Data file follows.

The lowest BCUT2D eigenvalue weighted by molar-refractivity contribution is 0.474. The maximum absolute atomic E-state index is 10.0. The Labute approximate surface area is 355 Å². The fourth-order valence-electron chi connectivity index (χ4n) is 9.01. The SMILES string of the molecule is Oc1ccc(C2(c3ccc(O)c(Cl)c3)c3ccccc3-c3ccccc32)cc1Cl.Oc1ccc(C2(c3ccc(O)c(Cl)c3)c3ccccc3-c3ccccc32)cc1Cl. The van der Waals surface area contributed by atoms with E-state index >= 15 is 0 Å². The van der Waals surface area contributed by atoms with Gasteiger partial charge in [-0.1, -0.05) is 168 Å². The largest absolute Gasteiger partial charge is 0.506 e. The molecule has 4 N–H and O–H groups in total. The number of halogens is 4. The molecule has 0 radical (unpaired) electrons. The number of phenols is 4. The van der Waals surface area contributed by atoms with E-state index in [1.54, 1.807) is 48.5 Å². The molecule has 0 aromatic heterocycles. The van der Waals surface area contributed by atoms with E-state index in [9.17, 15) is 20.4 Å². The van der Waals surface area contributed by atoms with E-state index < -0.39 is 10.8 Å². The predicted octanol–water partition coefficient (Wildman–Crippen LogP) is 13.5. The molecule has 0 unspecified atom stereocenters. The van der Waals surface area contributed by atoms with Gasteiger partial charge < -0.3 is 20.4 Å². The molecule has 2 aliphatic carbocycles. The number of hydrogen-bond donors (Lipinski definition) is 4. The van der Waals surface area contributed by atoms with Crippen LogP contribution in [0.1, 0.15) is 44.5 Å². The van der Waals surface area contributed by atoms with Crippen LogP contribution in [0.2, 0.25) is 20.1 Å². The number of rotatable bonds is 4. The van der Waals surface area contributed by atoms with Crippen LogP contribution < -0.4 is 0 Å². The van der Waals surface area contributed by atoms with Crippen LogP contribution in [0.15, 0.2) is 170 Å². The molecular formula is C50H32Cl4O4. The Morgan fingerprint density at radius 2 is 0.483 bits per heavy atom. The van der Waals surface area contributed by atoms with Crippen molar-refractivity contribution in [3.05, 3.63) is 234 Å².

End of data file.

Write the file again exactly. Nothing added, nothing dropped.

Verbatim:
The lowest BCUT2D eigenvalue weighted by molar-refractivity contribution is 0.474. The maximum absolute atomic E-state index is 10.0. The Labute approximate surface area is 355 Å². The fourth-order valence-electron chi connectivity index (χ4n) is 9.01. The SMILES string of the molecule is Oc1ccc(C2(c3ccc(O)c(Cl)c3)c3ccccc3-c3ccccc32)cc1Cl.Oc1ccc(C2(c3ccc(O)c(Cl)c3)c3ccccc3-c3ccccc32)cc1Cl. The van der Waals surface area contributed by atoms with E-state index >= 15 is 0 Å². The van der Waals surface area contributed by atoms with Gasteiger partial charge in [-0.1, -0.05) is 168 Å². The largest absolute Gasteiger partial charge is 0.506 e. The molecule has 4 N–H and O–H groups in total. The number of halogens is 4. The molecule has 0 radical (unpaired) electrons. The number of phenols is 4. The van der Waals surface area contributed by atoms with E-state index in [1.54, 1.807) is 48.5 Å². The molecule has 0 aromatic heterocycles. The van der Waals surface area contributed by atoms with E-state index in [9.17, 15) is 20.4 Å². The van der Waals surface area contributed by atoms with E-state index < -0.39 is 10.8 Å². The predicted octanol–water partition coefficient (Wildman–Crippen LogP) is 13.5. The molecule has 0 unspecified atom stereocenters. The van der Waals surface area contributed by atoms with Gasteiger partial charge < -0.3 is 20.4 Å². The molecule has 2 aliphatic carbocycles. The number of hydrogen-bond donors (Lipinski definition) is 4. The van der Waals surface area contributed by atoms with Crippen LogP contribution in [0.1, 0.15) is 44.5 Å². The van der Waals surface area contributed by atoms with Crippen LogP contribution in [0.2, 0.25) is 20.1 Å². The number of rotatable bonds is 4. The van der Waals surface area contributed by atoms with Crippen LogP contribution < -0.4 is 0 Å². The van der Waals surface area contributed by atoms with Crippen LogP contribution in [0.15, 0.2) is 170 Å². The molecular formula is C50H32Cl4O4. The Morgan fingerprint density at radius 2 is 0.483 bits per heavy atom. The van der Waals surface area contributed by atoms with Crippen molar-refractivity contribution in [3.05, 3.63) is 234 Å².